Finally, on the first floor and basement were lots of displays about how folks lived in early Oregon (e.g. Pioneer Days). We've seen rooms set up as in earlier era's, what make this one interesting was the information. A book was set up in this room with a diagram showing every object in the room and a list describing the objects.
Unfortunately, this was the only room they had documented this thoroughly - but my guess is they'll keep working on it until more of their exhibits are as well described. They did have a kitchen set up for display also. I'm not sure why it was behind glass but it was.
In the basement were several old vehicles actually used in this area. The first one seems to be missing it's top, but it's a 1906 Stagecoach. The next one, a 1902 Holsman is an automobile, not a buggy (but it looks more like one). It wasn't very powerful, whenever they had to go uphill, the passengers had to get out and help push it! Finally, there is a 1909 Buick - to have any of three of these would make any museum proud!
There were more exhibits tucked around different corners in the basement. They were all interesting, but not as well organized or marked as the ones upstairs (I wonder if these exhibits can get promoted to higher levels if they behave themselves and improve their signage?) Anyway, here is an interesting collection of washing machines from different era's. I'll spare you my photo of the horse bits...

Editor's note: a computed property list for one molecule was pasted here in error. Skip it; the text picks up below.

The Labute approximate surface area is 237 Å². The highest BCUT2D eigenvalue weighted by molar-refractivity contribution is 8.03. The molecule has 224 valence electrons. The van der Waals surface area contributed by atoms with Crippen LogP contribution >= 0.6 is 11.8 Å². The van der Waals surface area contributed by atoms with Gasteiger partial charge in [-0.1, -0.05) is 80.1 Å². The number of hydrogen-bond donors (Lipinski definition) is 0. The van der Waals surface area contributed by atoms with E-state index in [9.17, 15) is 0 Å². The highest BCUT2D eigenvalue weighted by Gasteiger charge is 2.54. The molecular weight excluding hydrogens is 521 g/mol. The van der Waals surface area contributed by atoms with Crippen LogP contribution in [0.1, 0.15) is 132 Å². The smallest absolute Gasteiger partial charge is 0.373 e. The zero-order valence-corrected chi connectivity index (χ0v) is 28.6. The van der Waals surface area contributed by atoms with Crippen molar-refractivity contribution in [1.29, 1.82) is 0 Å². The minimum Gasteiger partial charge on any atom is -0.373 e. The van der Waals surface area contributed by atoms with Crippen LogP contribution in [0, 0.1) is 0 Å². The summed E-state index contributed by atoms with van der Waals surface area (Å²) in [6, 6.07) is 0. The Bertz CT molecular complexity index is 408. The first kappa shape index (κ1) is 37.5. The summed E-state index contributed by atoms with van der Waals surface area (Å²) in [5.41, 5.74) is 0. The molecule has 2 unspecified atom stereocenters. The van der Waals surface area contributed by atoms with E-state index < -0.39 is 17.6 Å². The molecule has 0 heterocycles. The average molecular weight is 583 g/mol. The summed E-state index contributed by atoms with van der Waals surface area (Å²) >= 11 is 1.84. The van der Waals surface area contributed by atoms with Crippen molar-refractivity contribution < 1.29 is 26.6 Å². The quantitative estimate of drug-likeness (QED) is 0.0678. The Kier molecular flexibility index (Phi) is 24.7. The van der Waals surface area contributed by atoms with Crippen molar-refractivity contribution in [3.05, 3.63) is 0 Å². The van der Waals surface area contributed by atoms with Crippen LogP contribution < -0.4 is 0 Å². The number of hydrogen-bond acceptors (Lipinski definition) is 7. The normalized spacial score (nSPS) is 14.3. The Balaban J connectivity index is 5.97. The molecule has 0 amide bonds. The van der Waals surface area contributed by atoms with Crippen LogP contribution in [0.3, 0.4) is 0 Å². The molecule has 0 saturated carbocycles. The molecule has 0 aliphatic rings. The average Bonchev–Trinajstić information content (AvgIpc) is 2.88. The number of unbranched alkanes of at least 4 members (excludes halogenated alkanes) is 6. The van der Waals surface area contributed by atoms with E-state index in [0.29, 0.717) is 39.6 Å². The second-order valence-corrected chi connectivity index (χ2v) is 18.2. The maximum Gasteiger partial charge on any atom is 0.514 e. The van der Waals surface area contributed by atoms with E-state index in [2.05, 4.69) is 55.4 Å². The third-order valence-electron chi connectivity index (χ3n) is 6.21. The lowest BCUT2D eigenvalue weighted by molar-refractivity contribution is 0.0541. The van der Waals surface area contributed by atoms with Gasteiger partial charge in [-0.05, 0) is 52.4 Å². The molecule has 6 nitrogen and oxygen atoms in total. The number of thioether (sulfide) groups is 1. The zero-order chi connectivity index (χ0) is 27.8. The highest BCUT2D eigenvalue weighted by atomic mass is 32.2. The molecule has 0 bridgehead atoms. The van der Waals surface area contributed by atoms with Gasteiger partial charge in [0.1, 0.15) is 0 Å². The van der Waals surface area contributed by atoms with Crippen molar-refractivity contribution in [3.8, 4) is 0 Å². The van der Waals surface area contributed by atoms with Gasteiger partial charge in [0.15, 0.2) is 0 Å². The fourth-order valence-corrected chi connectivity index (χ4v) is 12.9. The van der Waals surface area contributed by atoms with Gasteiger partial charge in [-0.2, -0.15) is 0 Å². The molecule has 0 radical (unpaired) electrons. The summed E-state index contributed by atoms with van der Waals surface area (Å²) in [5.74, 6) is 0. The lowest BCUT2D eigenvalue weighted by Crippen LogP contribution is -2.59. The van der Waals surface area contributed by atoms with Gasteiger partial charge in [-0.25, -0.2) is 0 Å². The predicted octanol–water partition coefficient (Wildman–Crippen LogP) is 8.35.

Of course by the time I got back upstairs from the basement, Mom had already finished going through the Museum and the gift shop and was more then ready to hit the road. (I seem to take longer in these sorts of places, maybe it's the camera?)
The next stop was Rockaway Beach. We saw this on the map and I thought with a name like that, it had to be a cool beach for rockhounding - Not! This is what we found, more like Cape Kiwanda (I forgot to mention it had a brand new set of Condo's overlooking the Sand Dune):
So we just kept heading north on Hwy 101. My goal was to get to the general area of Fort Clatsop tonight so we could tour it in the morning. We had a little time, so when I got to Arcadia Beach I decided to go ahead and check it out. I picked up a few more agates there as well as some petrafied wood. Having way too much fun beachcombing - even in the rain.
There isn't any camping at Fort Clatsop, so Mom checked the atlas and found Fort Stevens State Park, near Fort Clatsop (Lewis & Clark Pacific NW Winter HQ) and Astoria. Surprisingly, the Rangers Station was still open even though it was 30 minutes past the posted closing time. They still had space although there were a lot of campers here in spite of the lousy weather. It turns out Fort Stevens is one of the most popular state parks in Oregon! In the summer it's often booked up well in advance, but more on that tomorrow.
It was very cold and rainy most of the day, so Mom wasn't interested in doing too much, but she enjoyed the Pioneer Museum in Tillamook. We also played some rummy cubes tonight, so I think that perked up Mom a bit (as well as the hot cocoa).
Miles Driven - 105, Cumulative -19,383
Camped at Fort Stevens State Park, near Astoria (Full Hookups, no charge for Showers, what's not to like?)
Provisions: Gas $46.38 for 12.886 gallons at 129,174
Donuts at Pacific City...